#4 On self publishing The Big Picture and becoming an indie author

Layout 1The Big Picture – A Camera, A Young Woman, An Uncompromising Ethic, was the first novel I knew I would publish independently.

I wanted to explore a number issues and without the constrains of genre I had no idea where they would take me. I was excited.

I wanted to examine the creative process – and how the art and the artist are influenced by the marketplace.

I wanted to delve into the intensity of family dynamics – how wonderful it is when it works and how damaging it can be when it doesn’t.

I wanted complex characters and authentic relationships.

As a journalist, I’d covered stories that couldn’t be reported. I knew what was going on but I couldn’t get someone to go on (or off) the record to admit it. It was frustrating, but what could you do?

Well, you could use it in fiction. The plot of The Big Picture is comprised of some of those unsubstantiated stories and also my investigation into the influence of drug money on our lives .

To get at my protagonist’s inner journey I went deep inside myself, rooted around, and came forth with not so much the truth about a life I’ve experienced, but one I’d hoped (still hope) to live.

Nigerian writer, Chinua Achebe said, “One of the truest tests of integrity is its blunt refusal to be compromised.” I wanted Freyja, my heroine, to be that person. I wanted to see where her blunt refusal to compromise and her intolerant attitude toward those who did would lead her.

Here’s what I came up with:

Young, talented, ambitious, Freyja Brynjarrson’s a photographer struggling to crash the art establishment, the challenges presented by her family, and still keep true to her uncompromising ethic.

Fate places her on the front line of a political demonstration where soldiers open fire on civilians. She photographs death for the first time and likes it.

Because of the sensitive nature of her pictures the current government, facing an imminent election, tries to suppress them. But someone far more unscrupulous than government spin-doctors also wants those images destroyed.

Gunnar Brynjarrson, Freyja’s eldest brother is the head of an illegal narcotics empire. He’s concerned about the opposition party’s platform to decriminalize drugs. His sister’s photographs could influence the outcome of a close election and put his business in jeopardy.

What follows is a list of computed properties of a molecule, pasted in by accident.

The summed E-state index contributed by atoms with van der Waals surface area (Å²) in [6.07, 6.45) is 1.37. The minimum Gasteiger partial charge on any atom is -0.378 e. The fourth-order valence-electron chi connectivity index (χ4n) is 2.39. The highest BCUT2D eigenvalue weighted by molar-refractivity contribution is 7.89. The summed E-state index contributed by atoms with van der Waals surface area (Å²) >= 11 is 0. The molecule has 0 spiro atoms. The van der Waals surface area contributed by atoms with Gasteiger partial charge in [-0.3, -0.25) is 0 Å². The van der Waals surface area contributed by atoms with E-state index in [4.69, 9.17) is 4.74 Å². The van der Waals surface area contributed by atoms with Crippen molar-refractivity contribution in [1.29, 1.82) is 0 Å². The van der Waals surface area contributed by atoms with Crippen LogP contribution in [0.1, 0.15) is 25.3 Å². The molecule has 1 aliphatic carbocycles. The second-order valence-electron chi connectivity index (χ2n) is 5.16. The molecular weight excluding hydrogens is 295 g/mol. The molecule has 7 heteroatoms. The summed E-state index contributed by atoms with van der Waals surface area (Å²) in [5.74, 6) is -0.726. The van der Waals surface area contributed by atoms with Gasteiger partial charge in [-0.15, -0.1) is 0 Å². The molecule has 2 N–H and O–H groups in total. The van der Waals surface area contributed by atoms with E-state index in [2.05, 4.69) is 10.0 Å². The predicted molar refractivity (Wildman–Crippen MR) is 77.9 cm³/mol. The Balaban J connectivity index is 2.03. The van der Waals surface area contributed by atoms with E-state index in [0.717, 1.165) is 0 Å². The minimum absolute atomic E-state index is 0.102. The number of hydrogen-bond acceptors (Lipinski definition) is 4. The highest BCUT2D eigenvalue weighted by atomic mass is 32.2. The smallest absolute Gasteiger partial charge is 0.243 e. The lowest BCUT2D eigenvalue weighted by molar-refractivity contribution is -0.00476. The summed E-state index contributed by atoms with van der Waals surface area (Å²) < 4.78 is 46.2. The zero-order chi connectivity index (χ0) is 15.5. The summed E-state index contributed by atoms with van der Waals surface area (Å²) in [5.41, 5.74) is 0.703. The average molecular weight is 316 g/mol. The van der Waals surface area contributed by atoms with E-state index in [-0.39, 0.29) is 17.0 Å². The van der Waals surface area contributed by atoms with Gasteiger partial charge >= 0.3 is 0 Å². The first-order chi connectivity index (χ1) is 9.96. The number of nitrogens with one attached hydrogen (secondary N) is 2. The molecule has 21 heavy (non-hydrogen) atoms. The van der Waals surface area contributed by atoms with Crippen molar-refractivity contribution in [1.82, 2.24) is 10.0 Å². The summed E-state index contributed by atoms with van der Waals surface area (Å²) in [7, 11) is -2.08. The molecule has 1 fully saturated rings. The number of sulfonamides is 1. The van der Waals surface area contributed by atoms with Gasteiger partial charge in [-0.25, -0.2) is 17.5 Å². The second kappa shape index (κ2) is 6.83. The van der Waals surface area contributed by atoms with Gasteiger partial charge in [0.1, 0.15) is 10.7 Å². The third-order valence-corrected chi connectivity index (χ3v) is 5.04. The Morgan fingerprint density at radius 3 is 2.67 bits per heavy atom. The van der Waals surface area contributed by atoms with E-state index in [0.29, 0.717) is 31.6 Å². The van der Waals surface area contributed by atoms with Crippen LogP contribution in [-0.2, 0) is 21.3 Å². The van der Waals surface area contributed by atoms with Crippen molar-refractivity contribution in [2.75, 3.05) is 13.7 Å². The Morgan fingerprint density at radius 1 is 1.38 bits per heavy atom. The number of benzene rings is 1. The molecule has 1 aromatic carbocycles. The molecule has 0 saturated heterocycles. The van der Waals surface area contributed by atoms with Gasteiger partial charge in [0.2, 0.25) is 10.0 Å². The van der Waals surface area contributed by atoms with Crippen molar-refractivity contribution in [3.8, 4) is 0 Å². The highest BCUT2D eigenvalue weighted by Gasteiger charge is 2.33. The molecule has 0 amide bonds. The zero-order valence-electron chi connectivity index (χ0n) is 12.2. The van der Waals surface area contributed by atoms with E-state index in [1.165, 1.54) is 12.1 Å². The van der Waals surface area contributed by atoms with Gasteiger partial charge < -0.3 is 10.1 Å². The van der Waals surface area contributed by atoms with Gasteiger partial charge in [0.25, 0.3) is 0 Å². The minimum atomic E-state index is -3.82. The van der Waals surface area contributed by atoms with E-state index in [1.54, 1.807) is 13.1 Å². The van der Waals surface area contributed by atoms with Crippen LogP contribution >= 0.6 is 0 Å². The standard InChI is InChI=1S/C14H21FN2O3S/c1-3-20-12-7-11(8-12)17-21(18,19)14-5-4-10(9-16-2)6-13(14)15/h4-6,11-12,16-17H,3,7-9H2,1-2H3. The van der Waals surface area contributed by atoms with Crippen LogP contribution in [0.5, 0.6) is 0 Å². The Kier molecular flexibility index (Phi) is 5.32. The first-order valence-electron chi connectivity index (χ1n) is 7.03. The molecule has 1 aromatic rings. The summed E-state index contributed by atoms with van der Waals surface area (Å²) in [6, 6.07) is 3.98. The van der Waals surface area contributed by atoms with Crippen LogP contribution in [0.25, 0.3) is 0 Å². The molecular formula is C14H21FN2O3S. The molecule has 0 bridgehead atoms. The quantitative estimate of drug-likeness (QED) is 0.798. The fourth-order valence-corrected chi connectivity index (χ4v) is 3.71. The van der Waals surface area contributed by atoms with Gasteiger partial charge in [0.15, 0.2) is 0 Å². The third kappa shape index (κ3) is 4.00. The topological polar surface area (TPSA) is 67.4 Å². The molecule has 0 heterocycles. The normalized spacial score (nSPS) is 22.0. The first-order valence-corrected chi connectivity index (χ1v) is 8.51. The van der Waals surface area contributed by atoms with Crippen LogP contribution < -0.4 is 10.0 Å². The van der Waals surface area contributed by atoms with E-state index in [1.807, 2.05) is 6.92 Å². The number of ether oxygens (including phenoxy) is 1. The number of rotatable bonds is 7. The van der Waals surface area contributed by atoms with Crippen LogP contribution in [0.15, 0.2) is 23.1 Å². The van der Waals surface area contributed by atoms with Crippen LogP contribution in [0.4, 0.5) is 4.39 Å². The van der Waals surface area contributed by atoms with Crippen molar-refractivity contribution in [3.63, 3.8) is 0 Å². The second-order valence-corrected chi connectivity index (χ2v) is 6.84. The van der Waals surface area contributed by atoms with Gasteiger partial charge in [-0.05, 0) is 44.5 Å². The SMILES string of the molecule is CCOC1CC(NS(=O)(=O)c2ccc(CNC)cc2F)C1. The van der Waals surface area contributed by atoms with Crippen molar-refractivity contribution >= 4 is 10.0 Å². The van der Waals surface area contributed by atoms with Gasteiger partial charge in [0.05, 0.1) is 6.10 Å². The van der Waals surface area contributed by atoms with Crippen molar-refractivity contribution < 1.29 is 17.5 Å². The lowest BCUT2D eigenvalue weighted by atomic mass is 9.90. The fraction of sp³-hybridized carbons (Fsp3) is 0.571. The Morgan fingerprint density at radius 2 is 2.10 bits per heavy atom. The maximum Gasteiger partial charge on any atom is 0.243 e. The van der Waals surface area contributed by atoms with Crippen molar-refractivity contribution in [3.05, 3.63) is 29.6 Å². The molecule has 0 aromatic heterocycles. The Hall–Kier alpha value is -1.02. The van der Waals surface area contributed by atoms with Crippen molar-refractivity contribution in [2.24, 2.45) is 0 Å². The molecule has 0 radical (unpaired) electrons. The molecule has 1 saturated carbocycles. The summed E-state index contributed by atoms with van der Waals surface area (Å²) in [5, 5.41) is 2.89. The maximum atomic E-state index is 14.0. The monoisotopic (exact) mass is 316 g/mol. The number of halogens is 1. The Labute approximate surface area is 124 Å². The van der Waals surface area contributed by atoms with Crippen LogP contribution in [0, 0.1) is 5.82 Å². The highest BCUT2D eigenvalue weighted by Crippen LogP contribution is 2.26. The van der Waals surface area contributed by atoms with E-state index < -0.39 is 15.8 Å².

As events unfold, Freyja slowly becomes aware of the far-reaching impact the billions of narco dollars have on the government, the economy, friends, family and even herself. Something insidious has infected society and like a super bug it’s resilient, opportunistic and appears as a mutation in the most unexpected places.

Freyja refuses to compromise and is intolerant and unforgiving of those who succumb to this evil or are complicit in their acceptance of it. If she stays at home she’s afraid she’ll be infected and never attain success on her own terms.

She takes an assignment with an international agency photographing the chaos and casualties of Mexico’s drug war. Freyja soon discovers she’s shot only one frame of ‘the big picture’.

The Big Picture focuses on dramatic action, zooms in on political intrigue, and takes a candid snap shot of modern romance. The plot also reveals how narco dollars, overtly and covertly, influence every level of our lives; the wars we fight, the governments we elect, the impact on healthcare, and most importantly and tragically, our personal relationships.

When The Big Picture was finished I set about self-publishing it. I used Kindle Direct for the e-book and Createspace for the paperback, both Amazon platforms.

I know a little about publishing having been (and still am) a community newspaper publisher for nearly four decades. Mind you, with the speed technology is evolving past experience doesn’t count for much, if anything. In any case, I didn’t find the process that difficult. The most difficult part was, and still is, making sure my original manuscript is error free.

I loved this book. I did everything I could to promote it – used social media, sent out advance copies, ran giveaways, sent forth positive thoughts.

I allowed myself to hope. It was a mistake. The Big Picture was self-published without acclaim, reviews or sales. I was disappointed. I felt bad, not so much for myself as for the book. I felt I had let everyone down – meaning my characters.

I regrouped and focused on why I write – because I love to, to learn new things, and to pass my view of the world on to others. Two out of three – not too bad.

Upon reflection I realized The Big Picture had done no worse than the first three books I had published with a publisher. I enjoyed the independence of self-publishing – and the responsibility. So when it became time to renew the contracts with my publisher I said I would if they would publish all the books as paperbacks. We compromised – they published Not Wonder More – Mad Maggie and the Mystery of the Ancients and I yanked the other two books, Spirit Bear and Eagleridge Bluffs.